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2022 Precipitation Recap for Our Entire Coverage Area...Including Map, Tables, Extremes, Tri Cities Details, etc. 
(click tabs below narrative for a wealth of 2022 precip data...including totals/extremes for not only the Tri Cities but also for our ENTIRE coverage area)

2022 Precipitation Map and list of several official totals/extremes
(click to enlarge)

2022 was a notably-dry year across our 30-county coverage area, with most places falling between 5-12" short of 30-year normal precipitation (typically receiving no more than 55-80% of normal). In many places, it was the overall-driest year since at least 2012 or 2002. The overall-worst dryness focused within northern/western portions of our Nebraska coverage area, with somewhat wetter (BUT still solidly below normal) totals found within much of north central Kansas along with southeast parts of our Nebraska area. 

For many official long-term NWS stations, 2022 ranked between a Top-10 and Top-15 driest year on record. For many places, it was also the overall-driest year since at least 2012 or 2002, but in limited spots one has to go back much farther to find a drier year (for example, Hastings had its driest year in 56 years...since 1966!). Not surprisingly, our entire coverage area found itself in a gradually-worsening drought situation as the year wore on. Per the U.S. Drought Monitor, 2022 began with the majority of our coverage area no worse than Abnormally Dry (D0). However, by year's end the vast majority of our area had degraded to a mix of Moderate (D1), Severe (D2) and Extreme (D3) Drought, with the majority of the worst-off D3 concentrated north of Interstate 80 in Nebraska. Based on data from dozens of NWS and CoCoRaHS/NeRAIN observers and also radar-estimated analysis, the very-driest conditions focused primarily within northern/western portions of our Nebraska coverage area. The following counties were particularly dry (greatest concentration of annual totals under 15"): most of Howard, Merrick, Nance...much of western Dawson...much of southwestern Furnas. On the better-off (but still solidly drier-than-normal) side of things, most (not all) of north central Kansas along with southeastern parts of our Nebraska coverage area had the greatest concentration of annual totals of at least 18-23".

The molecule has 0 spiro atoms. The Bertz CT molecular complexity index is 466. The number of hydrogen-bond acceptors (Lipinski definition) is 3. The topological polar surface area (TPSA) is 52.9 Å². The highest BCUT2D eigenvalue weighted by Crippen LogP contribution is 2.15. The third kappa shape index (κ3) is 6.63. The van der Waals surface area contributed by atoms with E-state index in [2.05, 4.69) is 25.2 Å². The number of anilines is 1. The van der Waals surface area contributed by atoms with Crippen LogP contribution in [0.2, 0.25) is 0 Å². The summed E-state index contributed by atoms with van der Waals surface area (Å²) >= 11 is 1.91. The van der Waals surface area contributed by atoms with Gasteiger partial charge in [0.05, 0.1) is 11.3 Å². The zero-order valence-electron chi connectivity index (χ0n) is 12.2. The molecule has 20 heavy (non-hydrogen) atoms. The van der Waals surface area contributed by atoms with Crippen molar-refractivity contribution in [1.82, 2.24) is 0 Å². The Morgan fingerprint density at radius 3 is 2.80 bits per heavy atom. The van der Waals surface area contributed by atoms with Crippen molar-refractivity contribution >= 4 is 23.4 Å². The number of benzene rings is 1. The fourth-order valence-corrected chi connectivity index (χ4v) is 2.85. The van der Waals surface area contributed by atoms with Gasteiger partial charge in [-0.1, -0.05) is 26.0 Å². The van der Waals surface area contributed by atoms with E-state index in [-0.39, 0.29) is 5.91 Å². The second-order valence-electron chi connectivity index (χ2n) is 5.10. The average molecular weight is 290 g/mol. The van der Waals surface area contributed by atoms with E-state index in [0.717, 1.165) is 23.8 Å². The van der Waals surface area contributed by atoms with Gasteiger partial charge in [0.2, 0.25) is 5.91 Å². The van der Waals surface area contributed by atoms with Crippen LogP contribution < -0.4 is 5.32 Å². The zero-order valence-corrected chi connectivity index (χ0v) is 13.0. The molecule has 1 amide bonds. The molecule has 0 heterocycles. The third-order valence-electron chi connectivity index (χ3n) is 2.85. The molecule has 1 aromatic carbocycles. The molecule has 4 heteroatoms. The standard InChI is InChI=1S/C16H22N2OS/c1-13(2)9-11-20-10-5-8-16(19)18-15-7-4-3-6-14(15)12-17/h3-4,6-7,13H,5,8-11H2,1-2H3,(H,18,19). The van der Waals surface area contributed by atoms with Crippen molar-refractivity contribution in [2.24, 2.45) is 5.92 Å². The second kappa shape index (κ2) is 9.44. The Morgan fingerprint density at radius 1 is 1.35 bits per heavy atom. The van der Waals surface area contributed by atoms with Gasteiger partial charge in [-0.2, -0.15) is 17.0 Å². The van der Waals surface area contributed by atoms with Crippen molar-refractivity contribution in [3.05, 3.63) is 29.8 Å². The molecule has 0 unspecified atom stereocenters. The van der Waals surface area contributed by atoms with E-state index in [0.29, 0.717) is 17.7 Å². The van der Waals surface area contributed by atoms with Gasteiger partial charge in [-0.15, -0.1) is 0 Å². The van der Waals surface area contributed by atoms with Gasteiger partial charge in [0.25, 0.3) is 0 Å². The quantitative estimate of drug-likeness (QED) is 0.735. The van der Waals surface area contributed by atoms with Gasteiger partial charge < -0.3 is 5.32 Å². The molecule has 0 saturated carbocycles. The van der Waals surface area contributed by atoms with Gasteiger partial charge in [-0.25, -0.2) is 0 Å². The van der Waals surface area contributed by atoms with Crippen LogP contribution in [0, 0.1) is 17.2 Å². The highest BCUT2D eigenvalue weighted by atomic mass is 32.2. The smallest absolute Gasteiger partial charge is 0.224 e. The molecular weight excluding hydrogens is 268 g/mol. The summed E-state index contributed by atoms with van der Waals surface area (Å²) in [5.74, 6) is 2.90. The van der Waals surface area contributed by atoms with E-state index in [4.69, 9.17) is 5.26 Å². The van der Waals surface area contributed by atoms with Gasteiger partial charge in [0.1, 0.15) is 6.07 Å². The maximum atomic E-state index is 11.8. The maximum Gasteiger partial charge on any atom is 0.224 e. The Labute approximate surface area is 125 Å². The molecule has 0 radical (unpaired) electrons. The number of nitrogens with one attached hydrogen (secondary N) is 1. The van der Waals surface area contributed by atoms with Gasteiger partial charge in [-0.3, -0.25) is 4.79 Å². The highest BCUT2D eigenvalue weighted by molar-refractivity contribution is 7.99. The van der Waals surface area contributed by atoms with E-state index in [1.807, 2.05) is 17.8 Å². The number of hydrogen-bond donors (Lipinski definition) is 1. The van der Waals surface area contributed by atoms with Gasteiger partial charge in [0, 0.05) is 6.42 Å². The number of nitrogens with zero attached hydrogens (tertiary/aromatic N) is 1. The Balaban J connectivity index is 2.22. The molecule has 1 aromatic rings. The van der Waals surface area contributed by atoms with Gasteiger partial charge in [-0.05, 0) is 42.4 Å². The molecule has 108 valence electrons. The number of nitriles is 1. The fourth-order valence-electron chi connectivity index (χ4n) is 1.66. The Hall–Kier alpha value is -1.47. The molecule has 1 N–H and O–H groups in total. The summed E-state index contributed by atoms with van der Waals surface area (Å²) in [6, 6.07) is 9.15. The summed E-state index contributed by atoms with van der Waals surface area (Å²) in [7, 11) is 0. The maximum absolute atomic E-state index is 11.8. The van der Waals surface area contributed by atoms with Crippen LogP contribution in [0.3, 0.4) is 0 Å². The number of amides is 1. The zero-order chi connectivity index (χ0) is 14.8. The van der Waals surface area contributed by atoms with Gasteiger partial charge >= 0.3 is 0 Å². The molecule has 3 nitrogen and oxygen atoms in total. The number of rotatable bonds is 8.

Although the preceding year (2021) was also notably dry the vast majority of the time, 2021 totals were somewhat skewed/"inflated" by a near-record to record-wettest March. However, 2022 DID NOT have any particularly wet months (at least on a widespread basis), with most locations in most months averaging somewhere between modestly drier-than-normal and FAR-drier-than-normal (the overall-driest months versus normal were: January, February, August, October, November). Of all the dry months,  February and August were most noteworthy across the area as a whole. In February, the vast majority of places measured LESS THAN 0.10", matching the driest Feb. on record in places such as Grand Island and Kearney (among many others). Due in part to the incredibly dry February, the entire 2021-22 "meteorological winter" season (Dec. 2021-Feb. 2022) ranked among the Top-5 driest in many places (featuring an incredible lack of snow). In August, most of our coverage area received only between 0.20-1.50" of rain, also placing many spots in Top-5 driest territory. 

Of course, even in a very dry year there are usually at least brief periods/limited zones of decent precipitation. In 2022, these included: 1) May was fairly wet in roughly the southeast 1/4th of our coverage area (many places with 5-7")...2)  July was decently-wet across most (certainly not all) of our area, with most locations tallying between 3-6"...3) September was modestly-wet within much of the southwestern half of our area (many places 2.50-4.50")...4) the year ended with a somewhat-wet December especially within the western half of our Nebraska coverage area (most places between 0.70-1.15"). 

- You can look up official daily/monthly/annual temp/precip data for ALL NWS cooperative observer and airport stations in our area with NOWData
- You can find maps of daily/weekly/monthly etc. precipitation on a page maintained by NWS Hastings at:
- You can do your own daily/monthly/annual precipitation analysis (including generating maps) using the NWS AHPS page

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